Notes from Windward: #56

Building Raised Beds

Before winter settles in, there are things we need and want to finish. One task involves preparing additional seed beds for next spring. Mike has cleared areas and I've bolted together the boxes that will serve as raised beds next spring. Phillip has gathered rotted compost and old manure to fill then, and after aging over the winter, we'll be ready to plant in the spring. We already have a kitchen garden that provides our summer salads, but now we're preparing to grow larger volumes of culinary herbs such as oregano, basil, chives and dill.

This area will feature a combination of 4'x8' flats for annuals, and tractor tires for perenials. Flat beds facilitate growing things in rows, while large tires are good for things which will remain in one place for a number of years. Of course, the project will have to be tightly wrapped up in a fence to keep out goats, sheep and chickens. While such a thing can be built, it isn't easy to construct or maintain; just another puzzle in the ongoing challenge of sustainable living.

One bed done; two to go.
Rectangular beds are fairly common, but most people aren't familiar with the advantages that large tires can offer the serious gardener. First of all, they're cheap. The disposal of tires is a headache, and putting them to some positive use is sweet in and of itself. Beyond the obvious utility of containing soil, the black tire also traps and contains the summer heat. One of the limiting factors for plant productivity is low root temperature, and by growing above ground in a black container, you can get the soil temperature up where you need it early in the season. Gardening in our climate is a timed event, a race against the killing frost, and the faster you can get aggressive growth underway, the better.

Opening up the tire.
Another advantage large tires offer is containment. Certain herbs, such as the mint family, are famous for getting out of their allotted space and attempting to take over the entire garden. It's jokingly said that a weed is a plant that's growing where you don't want it to, and by that definition, mints can quickly become weeds. By planting such aggresive plants in a large tire, you can get a good crop without much risk of getting more than you want next year.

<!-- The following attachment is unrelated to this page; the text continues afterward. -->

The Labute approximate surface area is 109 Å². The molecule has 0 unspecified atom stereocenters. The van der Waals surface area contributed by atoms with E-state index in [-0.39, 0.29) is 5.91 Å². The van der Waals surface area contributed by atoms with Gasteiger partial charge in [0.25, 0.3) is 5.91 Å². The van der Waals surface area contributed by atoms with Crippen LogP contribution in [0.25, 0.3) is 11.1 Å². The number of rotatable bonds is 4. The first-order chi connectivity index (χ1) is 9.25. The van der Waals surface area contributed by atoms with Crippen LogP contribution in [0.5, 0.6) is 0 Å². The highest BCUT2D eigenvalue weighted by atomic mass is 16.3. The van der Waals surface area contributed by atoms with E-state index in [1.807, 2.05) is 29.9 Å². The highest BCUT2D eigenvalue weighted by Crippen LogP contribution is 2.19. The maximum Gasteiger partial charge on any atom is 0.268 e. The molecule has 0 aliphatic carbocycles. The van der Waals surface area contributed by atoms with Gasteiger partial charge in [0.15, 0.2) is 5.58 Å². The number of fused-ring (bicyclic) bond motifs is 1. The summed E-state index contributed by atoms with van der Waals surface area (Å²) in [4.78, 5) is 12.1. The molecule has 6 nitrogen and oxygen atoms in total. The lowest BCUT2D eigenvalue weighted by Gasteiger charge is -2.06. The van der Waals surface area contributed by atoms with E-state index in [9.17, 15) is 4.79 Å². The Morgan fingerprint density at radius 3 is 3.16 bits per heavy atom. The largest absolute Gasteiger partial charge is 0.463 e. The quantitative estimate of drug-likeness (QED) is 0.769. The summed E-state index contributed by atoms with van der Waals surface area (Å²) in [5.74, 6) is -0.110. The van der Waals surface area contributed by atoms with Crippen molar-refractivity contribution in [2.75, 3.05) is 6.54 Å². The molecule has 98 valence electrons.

Even it's shape can be an advantage, since herbs like rosemary grow into a large, round bush, and it's inefficient to plant something round in a square space. For us, the actual space taken up isn't the problem (we've got 106 acres); instead, our limited resource is enhanced garden soil. Since roots grow outward in a circle, filling square corners with improved soil is inefficient.

One planter, extra large,
ready to go
There's a notable ergonomic benefit to having the seed bed raised some 18" above ground level. Since the gardener doesn't have to bend over as far, raised beds are a lot easier on the back. More than just a comfort and a convenience, ease of function is important because work that's easy to do is more likely to get done. All too often, spring's burst of enthusiasm for gardening runs aground on summer's long rows to hoe.

There are other benefits too. In the wet spring, raised beds offer better drainage. Roots have to breathe in order to grow, and soil that's too wet inhibits the passage of oxygen to the root zone. Oxygen dispersion is greatly enhanced by the underground air passages created by earthworms. In order to induce the worms to work their way through the soil, you have to give them something organic to eat.

Phillip brings compost
Mixing manure and straw into the soil gives the earthworms something to chew on, which builds up the mineral fertility of the soil in two ways. As the organic material is broken down, stored minerals are released back into the soil. More importantly, the mechanical and chemical action of the earthworm's digestive tract breaks down complex minerals in the soil they ingest. This "digestion" of magnesium and phosphorus bearing minerals lays down much of the foundation for plant growth. It's more than just a truism that we all live off the beneficence of earthworms; anything we can do to encourage their prosperity in our garden is well worth the effort.

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